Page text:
Of all the yoga poses out there, there’s a reason pigeon pose (or Kapotasana in Sanskrit) stands out as a favorite to many. This juicy stretch acts as a heart opener, offers a tremendous stretch for both the hips and low back, and is a perfect addition to yin and yang yoga flows.
Here’s how to do it properly, as demonstrated by certified yoga instructor Phyllicia Bonanno, plus tips, modifications, and the benefits you can expect to see from this pose.
How to do pigeon pose properly:
- From a downward dog position, reach your right foot up to the sky.
- Bend your knee and bring it in line with your right arm. Bring your right foot to the left side of your body, and allow your shin to rest on the ground.
- Bring your back leg down to the mat, and lift your chest, keeping your hips in one line.
- Hold for a breath, then slowly lower your torso to the ground so it folds over your right leg. Here, you have the option to bring your forehead to the mat.
- Hold for as many breaths as you’d like, then peel your body back up. Come back into downward dog, then repeat on the opposite side.
- Hold for as many breaths as you’d like, and make your way back to downward dog again, or continue on to a different pose.
Modifications, tips & variations.
Some teachers may say your shin needs to be parallel to the front of your mat in pigeon pose, but in my experience as a yoga instructor, as long as your hips are squared to the front, that’s what matters most. If you’re struggling to get comfortable in this posture, it can help to situate a block or bolster under the hip of your front leg.
If it’s still too much, even with a block, consider trying a reclined figure-4 stretch. And of course, be careful if you have any chronic issues with your hips or low back.
As you get comfortable in this pose, you can lower your head down, either resting your forehead on your hands or stretching your arms out straight toward the front of the mat, bringing your forehead to rest on the ground. Breathe deeply into the sensation of the stretch in your hips, and don’t feel the need to stay longer than is comfortable.
If you want to kick it up a notch, consider trying king pigeon, also called mermaid pose, or eka pada rajakapotasana.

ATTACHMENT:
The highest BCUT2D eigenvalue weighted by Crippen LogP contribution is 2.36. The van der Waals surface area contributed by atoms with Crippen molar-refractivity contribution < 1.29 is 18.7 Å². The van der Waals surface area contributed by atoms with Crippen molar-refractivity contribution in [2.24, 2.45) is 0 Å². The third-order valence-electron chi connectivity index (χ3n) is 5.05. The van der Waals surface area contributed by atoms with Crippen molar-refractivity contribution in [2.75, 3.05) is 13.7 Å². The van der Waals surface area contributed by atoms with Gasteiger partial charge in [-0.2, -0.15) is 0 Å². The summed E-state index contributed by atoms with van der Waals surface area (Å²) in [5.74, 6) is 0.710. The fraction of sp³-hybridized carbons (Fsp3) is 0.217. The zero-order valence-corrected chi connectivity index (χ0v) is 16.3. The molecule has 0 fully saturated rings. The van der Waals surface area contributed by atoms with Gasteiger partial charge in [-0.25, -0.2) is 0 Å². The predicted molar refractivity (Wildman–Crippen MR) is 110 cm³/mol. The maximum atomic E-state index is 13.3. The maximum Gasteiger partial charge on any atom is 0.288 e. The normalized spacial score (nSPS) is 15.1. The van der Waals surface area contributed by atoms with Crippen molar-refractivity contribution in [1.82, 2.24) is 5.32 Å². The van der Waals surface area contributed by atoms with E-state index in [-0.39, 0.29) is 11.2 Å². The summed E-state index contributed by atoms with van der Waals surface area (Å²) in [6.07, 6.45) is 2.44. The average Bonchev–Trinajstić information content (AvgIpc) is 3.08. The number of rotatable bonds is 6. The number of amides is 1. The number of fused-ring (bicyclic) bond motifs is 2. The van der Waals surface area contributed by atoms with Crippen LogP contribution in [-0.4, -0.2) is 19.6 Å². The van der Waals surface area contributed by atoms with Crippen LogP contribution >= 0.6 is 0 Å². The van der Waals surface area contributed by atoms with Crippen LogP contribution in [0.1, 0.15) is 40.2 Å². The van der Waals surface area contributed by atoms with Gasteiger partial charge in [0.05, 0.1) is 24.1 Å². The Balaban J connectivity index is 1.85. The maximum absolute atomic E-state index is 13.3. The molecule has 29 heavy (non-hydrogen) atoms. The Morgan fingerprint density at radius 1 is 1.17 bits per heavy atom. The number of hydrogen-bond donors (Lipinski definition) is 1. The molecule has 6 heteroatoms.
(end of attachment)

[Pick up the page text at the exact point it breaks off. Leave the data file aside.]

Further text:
Say goodbye to bloating, and hello to a lighter you.*
Pigeon pose has so, so many benefits. First and foremost, this pose is a major hip opener, which you’ll undoubtedly feel when you give it a try. On top of that, it offers a light backbend, which helps to open up the heart chakra.
The pose can also help stretch the low-back muscles, which helps to ease pain. It promotes flexibility in the hip flexors and low back and can promote circulation and digestion in the abdomen.
What’s more, as integrative psychiatrist and sleep specialist Nishi Bhopal, M.D., previously told mbg, this is a great stretch to do for better sleep. “Opening up and stretching the hips is a great way to relax your muscles before bedtime,” she says, as it releases both physical and mental tension.
3 flows that include pigeon pose.
Hip-opening yoga flow from Phyllicia Bonanno:
- Malasana to bhaddha konasana
- Bhaddha konasana to downward dog
- Downward dog to three-legged dog with hip opening
- Three-legged dog to lizard
- Lizard to half-split
- Half-split to high plank, to downward dog, repeating three-legged dog, lizard, and half-split on the opposite side.
- Half-split to figure-4 chair pose on both sides
- Figure-4 to chaturanga, to upward-facing dog, to downward-facing dog
- Downward-facing dog to pigeon pose
- Pigeon pose to hero pose
Hip & heart opening flow from Juanina Kocher:
- Child’s pose to cat-cow
- Cat-cow to downward-facing dog
- Downward-facing dog to three-legged dog
- Three-legged dog to low lunge
- Low lunge to downward dog, repeating three-legged dog, and low lunge on the opposite side
- Low lunge to plank
- Plank to baby cobra
- Baby cobra to upward-facing dog
- Upward-facing dog to bow pose
- Bow pose to downward dog
- Downward dog to three-legged dog to pigeon pose
- Pigeon to downward dog, repeating three-legged dog and pigeon on the opposite side
- Pigeon to bridge pose
Yoga flow for runners from Claire Grieve:
- Downward dog to reverse warrior
- Reverse warrior to runner’s lunge
- Runner’s lunge to runner’s lunge variation
- Runner’s lunge variation to standing single-leg forward bend
- Standing single-leg forward bend to bow pose
- Bow pose to pigeon pose